Kudos to Microsoft for the far-sighted investment. As organisations are beginning to realise the risks associated with their cloud supply chain, opaque cloud suppliers like AWS and SoftLayer will be abandoned for more responsible, transparent, risk-free suppliers like Microsoft.
Cloud computing is often incorrectly touted as being a green, more environmentally-friendly, computing option. This confusion occurs because people forget that while cloud computing may be more energy efficient (may be), the environmental friendliness is determined by how much carbon is produced in the generation of that energy. If a data centre is primarily powered by coal, it doesn’t matter how energy efficient it it, it will never be green.
One such cloud provider is SAP. Like most other cloud vendors, they’re constantly increasing their portfolio of cloud products. This has presented them with some challenges when they have to consider their carbon footprint. In its recently released 2013 Annual Report SAP admits
Energy usage in our data centers contributed to 6% of our total emissions in 2013, compared with 5% in 2012
This is going the wrong direction for a company whose stated aim is to reduce the greenhouse gas emissions from their operations to levels of the year 2000 by 2020.
that it will power all its data centers and facilities globally with 100 percent renewable electricity starting in 2014
This is good for SAP, obviously, as they will be reducing their environmental footprint, and also good for customers of SAP’s cloud solutions who will also get the benefit of SAP’s green investments. How are SAP achieving this goal of 100 per cent renewable energy for its data centers and facilities? A combination of generating its own electricity using solar panels in Germany and Palo Alto (<1%), purchasing renewable energy and high quality renewable energy certificates, and a €3m investment in the Livlihoods Fund.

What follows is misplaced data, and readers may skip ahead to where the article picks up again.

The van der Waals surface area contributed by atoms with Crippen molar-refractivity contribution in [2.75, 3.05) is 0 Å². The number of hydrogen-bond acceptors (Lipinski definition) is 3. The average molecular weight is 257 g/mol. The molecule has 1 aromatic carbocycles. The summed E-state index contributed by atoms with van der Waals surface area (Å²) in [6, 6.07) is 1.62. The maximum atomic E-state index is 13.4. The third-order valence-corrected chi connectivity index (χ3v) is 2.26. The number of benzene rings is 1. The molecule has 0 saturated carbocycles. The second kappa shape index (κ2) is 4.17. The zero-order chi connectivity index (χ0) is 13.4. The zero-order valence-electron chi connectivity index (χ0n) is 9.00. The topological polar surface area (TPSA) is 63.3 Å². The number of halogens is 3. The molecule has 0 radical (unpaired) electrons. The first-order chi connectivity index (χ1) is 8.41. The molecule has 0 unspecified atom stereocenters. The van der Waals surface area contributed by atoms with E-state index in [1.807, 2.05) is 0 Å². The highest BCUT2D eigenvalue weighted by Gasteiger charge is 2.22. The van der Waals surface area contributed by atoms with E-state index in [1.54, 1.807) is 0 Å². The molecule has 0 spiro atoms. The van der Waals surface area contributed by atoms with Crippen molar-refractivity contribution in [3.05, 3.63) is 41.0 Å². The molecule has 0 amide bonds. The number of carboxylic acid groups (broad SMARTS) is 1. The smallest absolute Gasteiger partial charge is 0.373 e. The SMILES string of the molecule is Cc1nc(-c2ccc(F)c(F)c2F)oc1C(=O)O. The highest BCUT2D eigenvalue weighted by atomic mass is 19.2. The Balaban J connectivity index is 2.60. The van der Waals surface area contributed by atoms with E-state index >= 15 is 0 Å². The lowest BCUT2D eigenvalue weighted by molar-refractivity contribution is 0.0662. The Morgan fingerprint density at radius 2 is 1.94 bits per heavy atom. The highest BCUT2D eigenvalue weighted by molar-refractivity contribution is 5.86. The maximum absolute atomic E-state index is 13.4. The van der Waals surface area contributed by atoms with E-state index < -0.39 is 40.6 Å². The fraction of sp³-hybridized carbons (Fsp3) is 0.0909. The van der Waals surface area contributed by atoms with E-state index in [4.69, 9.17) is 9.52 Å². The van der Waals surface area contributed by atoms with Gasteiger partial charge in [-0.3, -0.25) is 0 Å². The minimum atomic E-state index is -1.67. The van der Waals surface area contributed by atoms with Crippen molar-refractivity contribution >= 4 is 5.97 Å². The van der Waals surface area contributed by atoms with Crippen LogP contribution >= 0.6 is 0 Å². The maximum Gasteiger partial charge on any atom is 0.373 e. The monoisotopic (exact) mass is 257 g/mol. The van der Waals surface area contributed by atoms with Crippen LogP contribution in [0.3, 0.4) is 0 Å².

So, how does SAP’s green credentials stack up against some of its rivals in the cloud computing space?
Scope 3 GHG emissions are typically defined as indirect emissions from operations outside the direct control of the company, such as employee commutes, business travel, and supply chain operations. Oracle does not report on Scope 3 emissions
And then there’s Amazon. Amazon doesn’t release any kind of information about the carbon footprint of its facilities. None.
So kudos to SAP for taking this step to green its cloud computing fleet. Looking at the competition I’d have to say SAP comes in around middle-of-the road in terms of its green cloud credentials. If it wants to improve its ranking, it may be time to revisit that 2020 goal.
was “quite sceptical” about this issue. “None of the cloud providers such as Amazon, Microsoft or IBM are publishing metrics at all. Intuitively you have to think that because you’re outsourcing that to someone of that scale that they’re being more efficient but we’ve no way of knowing. Frankly, that’s worrisome. I don’t know why they’re not publishing it and I wish they would,”
This is no sudden realisation on my part. In fact, I have been concerned about Cloud Computing’s Green credentials for some time now as you can see from a series of Tweets (here, here and here, for instance) I posted on this issue in early to mid 2009.
It is vital that cloud providers start publishing their energy metrics for a number of reasons. For one, it is a competitive differentiator. But perhaps more importantly, in the absence of any provider numbers, one has to start wondering if cloud computing is in fact Green at all.
I’m not sure why cloud providers are not publishing their energy metrics but if I had to guess I would say it is related to concerns around competitive intelligence. However this is not a sustainable position (if you’ll pardon the pun).